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FIVE FOR FRIDAY: A KARASS OF TURNING POINTS

As much as I’m a died-in-blood-on-the-wool-of-the-lamb-that-lay-down-with-the-lion atheist, I’ve always had a bit of a leaning towards the fictional cult of Bokononism that Kurt Vonnegut espoused in my favourite of his novels, Cat’s Cradle. It’s a harmless creed of self-gratification, based around the tenet that you should believe the lies that make you happiest, and discard those fabricated, societal lies– say, for example, family, government, or honour– that cause you misery or harm.

My birth family imploded badly during the 1980s — and my own growth has shown me what a flawed, deeply unhappy accidental grouping it was — so the novel struck a cord when I first read it. Of particular attraction, and something I’ve held to ever since, was the notion of the karass– a group of people linked by common affect or circumstance, for good or ill, even if they do not know it. The girl to whom I lost my virginity: part of my karass. The doctor who killed my first wife: likewise. The teacher who first noted my talent for writing and helped turn me away from the military and towards a life in the arts: you get the idea.

It is not the link forged by societal expectation that counts. It is the link forged by the effect upon my journey that is the strongest.

So what does all this post-pop-psychology-posturing have to do with anything?

One of the main tasks associated with my current KSP writing residency is to provide a mentoring session to an aspiring artist. I don’t mentor as often as I used to. As I get older and my career gets more complicated, I find myself less and less sure about what I have to offer others, outside of straight writing advice. I’m less of an example, and more of an example of mistakes to avoid……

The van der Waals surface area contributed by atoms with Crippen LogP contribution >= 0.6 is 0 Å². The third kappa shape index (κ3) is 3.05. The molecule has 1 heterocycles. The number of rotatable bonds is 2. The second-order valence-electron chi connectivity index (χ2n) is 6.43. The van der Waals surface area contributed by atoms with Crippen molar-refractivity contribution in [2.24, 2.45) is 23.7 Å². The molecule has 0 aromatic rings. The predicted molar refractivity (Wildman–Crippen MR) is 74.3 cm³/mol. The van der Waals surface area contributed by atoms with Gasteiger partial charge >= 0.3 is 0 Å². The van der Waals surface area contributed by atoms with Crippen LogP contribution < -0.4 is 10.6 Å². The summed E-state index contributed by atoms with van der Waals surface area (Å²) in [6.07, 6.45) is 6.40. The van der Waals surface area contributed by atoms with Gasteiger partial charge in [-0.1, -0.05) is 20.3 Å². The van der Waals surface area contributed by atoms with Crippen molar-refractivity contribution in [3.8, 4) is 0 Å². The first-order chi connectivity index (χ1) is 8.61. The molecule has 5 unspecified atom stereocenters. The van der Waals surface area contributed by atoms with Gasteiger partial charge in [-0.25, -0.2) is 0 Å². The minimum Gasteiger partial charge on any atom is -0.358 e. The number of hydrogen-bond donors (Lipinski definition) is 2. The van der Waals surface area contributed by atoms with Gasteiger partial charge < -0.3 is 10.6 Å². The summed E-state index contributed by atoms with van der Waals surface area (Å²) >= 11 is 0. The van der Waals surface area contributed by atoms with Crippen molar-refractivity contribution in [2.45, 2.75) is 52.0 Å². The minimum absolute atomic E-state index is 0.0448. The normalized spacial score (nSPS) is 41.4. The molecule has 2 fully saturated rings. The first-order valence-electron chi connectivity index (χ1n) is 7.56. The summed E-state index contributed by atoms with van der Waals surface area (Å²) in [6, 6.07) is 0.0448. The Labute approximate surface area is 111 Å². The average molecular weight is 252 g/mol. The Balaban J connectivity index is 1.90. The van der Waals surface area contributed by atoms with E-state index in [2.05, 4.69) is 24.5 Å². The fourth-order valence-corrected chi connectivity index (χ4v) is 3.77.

However, it does strike me as a timely opportunity to acknowledge five people who have provided important turning points in my career. Whether they know it or not, and whether they want it or not, they are– inextricably– members of my writing karass.

Five for Friday: Members of my Writing Karass.

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DAY FOUR: ONE DOWN…… A DIFFERENT ONE DOWN……

It was a day of achievement today: after kissing Luscious goodbye (there are advantages to undertaking a residency within driving distance of home- a visit from your wonderful wife is one of them), I embarked upon my first engagement of the fortnight– a forty-five minute interview by the participants of the KSP Press Club, led by my old pal and fellow author Melinda Tognini.

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THUMBNAIL THURSDAY HAD TO BE THERE

Okay, so they’re storming the castle, and the defenders are pouring hot…. oil?…. and there’s a drunk guy…. and he wants a cold…. oil?……

You know, sometimes, I look back at these scratchings made ten or more years ago, and I think “Wow, I could have made something of myself, if I’d just pushed at it. I can see where it all could have fit together.” And sometimes, well…… this.

No. I have no idea what I was thinking. I really, really don’t.

 

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” ‘Ave you got a cold one?”

 

DAY THREE AND AN EVENING WITH LEE

Day three of my residency, and apart from taking my work past a couple of notable milestones– Song of the Water passing 2000 words and Ghost Tracks cresting 20,000– today was notable for the appearance of a surprise guest.

There’s long been a rumour of a ghost here at the Centre, and sitting alone in a perfectly silent chalet in the depths of the rolling gardens is a perfect situation for a lonely ghost to come silently through the walls and hang in the space between the door and the desk, staring through you into the depths of a million alternative realities.

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KSP RESIDENCY: DAY TWO

My first full day of Residency, and it was important to set in place a routine that I can follow for my full time here. To that end, I started by being woken up at 2.30am: Greenmount may be idyllic, but it is also right under the departing flight path for Perth airport, and the planes are only a few hundred metres overhead and working hard to climb. Back in the day, I lived in Huntingdale, which is under the approach path– I got used to the sound of aircraft overhead, but that habit has not yet reasserted itself.